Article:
One of the most common questions from our students is “I’m stuck in a rut, I play the same things all the time, how do I break out of it?”
This often relates to soloing, as we usually first learn to solo through repetitive scale patterns and copying famous guitarists. As we advance, it’s easy to just end up in a more advanced rut, using harder repetitive scale patterns.
So here are 5 top tips to get you playing pattern-busting, stylistically different, interestingly-phrased solos:
1. Transcribe a Solo From Another Instrument
This one’s all about escaping the patterns and shapes on the neck that we fall back on so easily. After hours of repetition and muscle memory, we can end up in a situation where these shapes are what lead us i.e. The licks we play are determined by the default fretboard shapes we already know, rather than being creatively led.
If you transcribe a solo originally played on the trumpet, saxophone or piano, then all this fretboard baggage is removed. Pick a solo you like, originally played on another instrument, transcribe it and add the licks to your repertoire.
Check out Bill Evans’ 30 Sax Licks for Guitar You MUST Know!
2. Use a Different Tuning
This one’s also about avoiding those all too familiar patterns. Alternative tunings work really well for this because they give you two new options: 1) You’ll either consciously avoid your usual patterns because you’ll be trying other things in this new tuning, or 2) you’ll play your usual patterns anyway, but the tuning means a totally different phrase will come out.
Regardless, you’ll ultimately play in a more linear, ear-led fashion. Just ensure that if you find a cool lick you figure it out how to play it in normal tuning too, and add it to your bag of tricks.
Check out Vicki Genfan’s Essentials: Open Tunings!
3. Change Your Tone or Use A New Effect
This tip is more stylistically-focused. I don’t know about you, but what and how I play when I’m on the neck pickup with the tone knobs rolled down to 2, is completely different to when I’m on the bridge pickup with the distortion on. If you temporarily enforce a certain tone on yourself, you’ll be sure to play differently and re-consider what you’re playing.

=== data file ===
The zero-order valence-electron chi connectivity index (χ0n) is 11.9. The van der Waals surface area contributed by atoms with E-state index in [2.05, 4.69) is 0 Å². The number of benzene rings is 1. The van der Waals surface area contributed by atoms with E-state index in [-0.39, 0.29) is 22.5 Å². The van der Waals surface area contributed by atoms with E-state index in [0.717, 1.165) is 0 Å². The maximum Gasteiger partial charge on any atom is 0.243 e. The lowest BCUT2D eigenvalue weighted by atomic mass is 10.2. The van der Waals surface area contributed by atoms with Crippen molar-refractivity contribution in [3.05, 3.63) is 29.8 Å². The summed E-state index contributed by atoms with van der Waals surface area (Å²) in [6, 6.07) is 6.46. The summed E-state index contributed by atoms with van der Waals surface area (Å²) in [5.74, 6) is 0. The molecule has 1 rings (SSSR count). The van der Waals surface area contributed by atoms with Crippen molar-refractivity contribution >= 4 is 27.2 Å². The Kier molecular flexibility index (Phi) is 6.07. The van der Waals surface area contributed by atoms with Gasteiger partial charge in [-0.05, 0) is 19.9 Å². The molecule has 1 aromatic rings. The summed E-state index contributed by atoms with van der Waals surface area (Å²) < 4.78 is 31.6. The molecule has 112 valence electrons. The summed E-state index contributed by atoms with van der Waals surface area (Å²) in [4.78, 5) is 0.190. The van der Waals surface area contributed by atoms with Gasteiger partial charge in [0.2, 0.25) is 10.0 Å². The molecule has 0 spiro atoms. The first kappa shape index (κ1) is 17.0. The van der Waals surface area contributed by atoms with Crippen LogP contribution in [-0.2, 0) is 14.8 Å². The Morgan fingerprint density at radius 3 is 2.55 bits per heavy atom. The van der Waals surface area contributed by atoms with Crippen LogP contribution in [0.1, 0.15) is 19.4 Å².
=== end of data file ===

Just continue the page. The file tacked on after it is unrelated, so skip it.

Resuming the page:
Using a new effect has the same impact — find a nice delay setting and your soloing will simply have to adjust to work with it.
Another stylistic point here. Slide
Sing What You’re Playing
The focus of this one is your phrasing. So often we see guitarists forgetting to leave space between phrases, playing an endless barrage of notes, playing un-musically and going through the motions.
Setting yourself the challenge of singing what you’re playing while you’re playing it, particularly when improvising, is such an incredibly valuable thing to do. It ensures your phrasing is musical, that you leave space between phrases (you have to, to breathe!) it improves your singing ability, your understanding and anticipation of whereabouts on the fretboard will give you the note you’re looking for, and it puts phrasing and melody right back at the heart of your soloing.
Check out Karan Andrea’s Guitar Player Wanted: Vocals a Plus!
Good luck busting out of your soloing rut, and feel free to share your advice in the comments!
by Alex Bruce, who runs Bruce Music – Guitar Lessons London.
Bruce Music provides expert, friendly guitar teachers all over London.